On Oct. 10, 1980, Goldie Hawn entered the prime of her career with the release of Private Benjamin, a film that could have been a complete mess, but was elevated to a minor classic thanks to Hawn's unique talent.

The movie, co-written by Nancy Meyers and her then-husband Charles Shyer, was the first that Hawn produced as well as starred. It signaled a new moment for the actress, one where she would increasingly carry films on her own, rather than playing across from male co-stars.

The talent involved in was formidable. Hawn had already won a Best Supporting Actress Oscar (for 1969's Cactus Flower), and would be nominated for Best Actress for Private Benjamin (the award went to Sissy Spacek for Coal Miner's Daughter). Meyers and Shyer would go on to co-write, produce, and direct Irreconcilable Differences, Jumpin' Jack Flash and Father of the Bride before separating. The film also features Eileen Brennan – who was nominated for Best Supporting Actress – Albert Brooks, Harry Dean Stanton, Mary Kay Place, Armand Assante, and Craig T. Nelson.

Given this talent, it's not surprising that Private Benjamin has moments of real comedic genius. What is surprising is how uneven it is, and it's closer to being a collection of skits than a coherent whole.

Watch the Trailer for 'Private Benjamin' 

It starts with Hawn's character, Judy Benjamin, marrying the wonderfully-named Yale Goodman (Brooks). Both are well-off, Jewish and spoiled. For her whole life, Benjamin has dreamed of nothing more than marrying a rich guy, and Goodman continually whines his way into sex whether his new wife is up for it or not. Things change radically when, just hours after the ceremony, Goodman suffers a heart attack and dies during one of their bouts of uninspired love-making.

Completely broken-down and at a loss for what to do with her life, Benjamin calls into a radio show and ends up talking to an unscrupulous Army recruiter (Stanton). He convinces her that a tour in the Army is something like Club Med – everyone gets a nice condo, the jobs you get to do are fun and exciting, and you get to live anywhere in the world you want.

When Benjamin arrives at Fort Biloxi for basic training, she receives a rude shock: soldiers actually have to do things like dress in uniforms, exercise and get yelled at. She immediately clashes with both her Sergeant (Hal Williams) and Captain Doreen Lewis (Brennan, playing a pretty direct homage to Sally Kellerman and Loretta Swit's character "Hot Lips" Houlihan from M*A*S*H.) But when Benjamin's parents come to rescue her from enrollment, she has a change of heart and decides that instead of quitting she's going to become the best soldier she can be. She eventually helps win a war-game exercise and gets recruited by Colonel Thornbush (played by the great character actor Robert Webber) for his elite paratroop force, the Thornbirds.

Watch Goldie Hawn and Eileen Brennan in 'Private Benjamin'

Meanwhile, Benjamin has also manages to meet a dashing Parisian gynecologist named Henri Tremont (Assante). When Thornbush tries to sexually assault her, she threatens to reveal what he's done unless he transfers her to Belgium so she can be close to Henri. There, she discovers that she's once again working under her nemesis Captain Lewis, and eventually ends up quitting the Army - only to realize Henri, to whom she is now engaged, is both sleeping with the maid and hung up on an ex-girlfriend. In the final scene, Benjamin leaves Henri at the altar and strolls off through the French countryside in her wedding dress, presumably to find a better and more independent life than she's ever imagined possible.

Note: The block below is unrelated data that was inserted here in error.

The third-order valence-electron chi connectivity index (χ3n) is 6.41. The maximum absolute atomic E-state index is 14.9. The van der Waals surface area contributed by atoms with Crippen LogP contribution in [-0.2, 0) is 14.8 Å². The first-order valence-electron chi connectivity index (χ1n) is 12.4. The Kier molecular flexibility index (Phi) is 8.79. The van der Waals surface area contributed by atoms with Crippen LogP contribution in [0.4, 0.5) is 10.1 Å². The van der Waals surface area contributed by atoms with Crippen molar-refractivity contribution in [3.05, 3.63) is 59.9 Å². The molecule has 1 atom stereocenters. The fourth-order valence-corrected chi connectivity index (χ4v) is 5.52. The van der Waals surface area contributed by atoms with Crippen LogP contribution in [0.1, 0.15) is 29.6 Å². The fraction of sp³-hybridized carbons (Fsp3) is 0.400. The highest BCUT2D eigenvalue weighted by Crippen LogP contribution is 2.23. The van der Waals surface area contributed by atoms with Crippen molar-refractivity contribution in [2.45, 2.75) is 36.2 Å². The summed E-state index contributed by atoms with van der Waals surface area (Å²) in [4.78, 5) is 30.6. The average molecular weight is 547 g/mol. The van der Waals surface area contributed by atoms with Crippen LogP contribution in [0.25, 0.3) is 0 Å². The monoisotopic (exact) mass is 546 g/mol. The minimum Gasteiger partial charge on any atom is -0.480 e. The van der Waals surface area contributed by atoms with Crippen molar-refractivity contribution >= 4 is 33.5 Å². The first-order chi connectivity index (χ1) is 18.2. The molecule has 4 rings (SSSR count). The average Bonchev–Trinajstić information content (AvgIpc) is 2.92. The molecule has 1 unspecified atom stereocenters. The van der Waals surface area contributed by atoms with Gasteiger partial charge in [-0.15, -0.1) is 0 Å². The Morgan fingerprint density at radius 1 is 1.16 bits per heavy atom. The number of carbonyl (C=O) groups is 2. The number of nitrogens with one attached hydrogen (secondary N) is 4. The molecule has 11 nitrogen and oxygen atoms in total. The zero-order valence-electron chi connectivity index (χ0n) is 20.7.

If this sounds like a strangely constructed film, that's because it is. The opening feels like a Woody Allen tale of slightly neurotic Jews confronting their lives; the basic training sequence feels like a mash-up of Full Metal Jacket and Spies Like Us; the war-games exercise ventures into Mel Brooks or Police Academy-style absurdism; and the final third, detailing her relationship with Henri, brings to a head feminist elements reminiscent of 9 to 5 or Working Girl.

There's a lot in these various parts that works. The supporting actors shine, uniformly committing fully to their roles and bringing out the best in the bits they're given. And the direction by Howard Zieff constantly manages to help the scenes find a fresh approach to material that at times can feel startlingly reminiscent of other films. But the script is so haphazard that, except for a single element, it threatens to doom the entire enterprise.

That element is Hawn. She delivers, from beginning to end, a sparkling comedic performance. She manages to broadcast enough petulance to convince us of her spoiled upbringing, enough ditziness to make her decision to enroll in the Army almost believable and enough innocence and vulnerability to let us sympathize with her throughout. She can pull off physical comedy – from struggling to do a push-up to throwing herself onto a bed in despair – and has an endless repertoire of facial expressions and line-deliveries that make her character both funny and endearing.

Watch Judy Benjamin Become a Thornbird in 'Private Benjamin'

Maybe most importantly, she bestows Judy Benjamin with an inner strength that we watch her become slowly aware of through the course of the film. It's this gradual character development that unites all the disparate elements of the movie, preventing it from flying apart into the four or five different stories that the screenplay seems to be trying to tell.

In the end, Private Benjamin might not be Hawn's best film, but it might be one of her best performances. With another actress, it's likely it would have been a disaster, instead of one of the biggest box office hits of 1980.

 

25 '80s Movies Sequels That Shouldn't Have Been Made